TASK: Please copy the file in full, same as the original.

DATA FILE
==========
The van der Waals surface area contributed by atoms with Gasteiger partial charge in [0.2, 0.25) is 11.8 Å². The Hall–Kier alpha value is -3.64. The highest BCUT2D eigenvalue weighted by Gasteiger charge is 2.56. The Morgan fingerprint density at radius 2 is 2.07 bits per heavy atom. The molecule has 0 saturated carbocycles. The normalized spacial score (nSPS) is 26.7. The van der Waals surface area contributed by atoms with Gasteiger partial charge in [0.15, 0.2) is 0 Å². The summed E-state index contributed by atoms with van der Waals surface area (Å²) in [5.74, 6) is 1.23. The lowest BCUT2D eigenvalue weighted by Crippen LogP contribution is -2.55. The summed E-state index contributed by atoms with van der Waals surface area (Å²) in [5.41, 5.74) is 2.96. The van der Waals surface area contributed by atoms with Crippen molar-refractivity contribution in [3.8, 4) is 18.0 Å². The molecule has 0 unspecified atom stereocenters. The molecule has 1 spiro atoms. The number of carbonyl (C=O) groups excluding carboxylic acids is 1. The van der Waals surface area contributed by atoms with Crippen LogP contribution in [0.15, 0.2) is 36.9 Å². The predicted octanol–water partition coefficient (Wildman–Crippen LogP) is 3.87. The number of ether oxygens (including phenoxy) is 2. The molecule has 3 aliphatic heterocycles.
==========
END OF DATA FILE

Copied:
The van der Waals surface area contributed by atoms with Gasteiger partial charge in [0.2, 0.25) is 11.8 Å². The Hall–Kier alpha value is -3.64. The highest BCUT2D eigenvalue weighted by Gasteiger charge is 2.56. The Morgan fingerprint density at radius 2 is 2.07 bits per heavy atom. The molecule has 0 saturated carbocycles. The normalized spacial score (nSPS) is 26.7. The van der Waals surface area contributed by atoms with Gasteiger partial charge in [0.15, 0.2) is 0 Å². The summed E-state index contributed by atoms with van der Waals surface area (Å²) in [5.74, 6) is 1.23. The lowest BCUT2D eigenvalue weighted by Crippen LogP contribution is -2.55. The summed E-state index contributed by atoms with van der Waals surface area (Å²) in [5.41, 5.74) is 2.96. The van der Waals surface area contributed by atoms with Crippen molar-refractivity contribution in [3.8, 4) is 18.0 Å². The molecule has 0 unspecified atom stereocenters. The molecule has 1 spiro atoms. The number of carbonyl (C=O) groups excluding carboxylic acids is 1. The van der Waals surface area contributed by atoms with Crippen LogP contribution in [0.15, 0.2) is 36.9 Å². The predicted octanol–water partition coefficient (Wildman–Crippen LogP) is 3.87. The number of ether oxygens (including phenoxy) is 2. The molecule has 3 aliphatic heterocycles.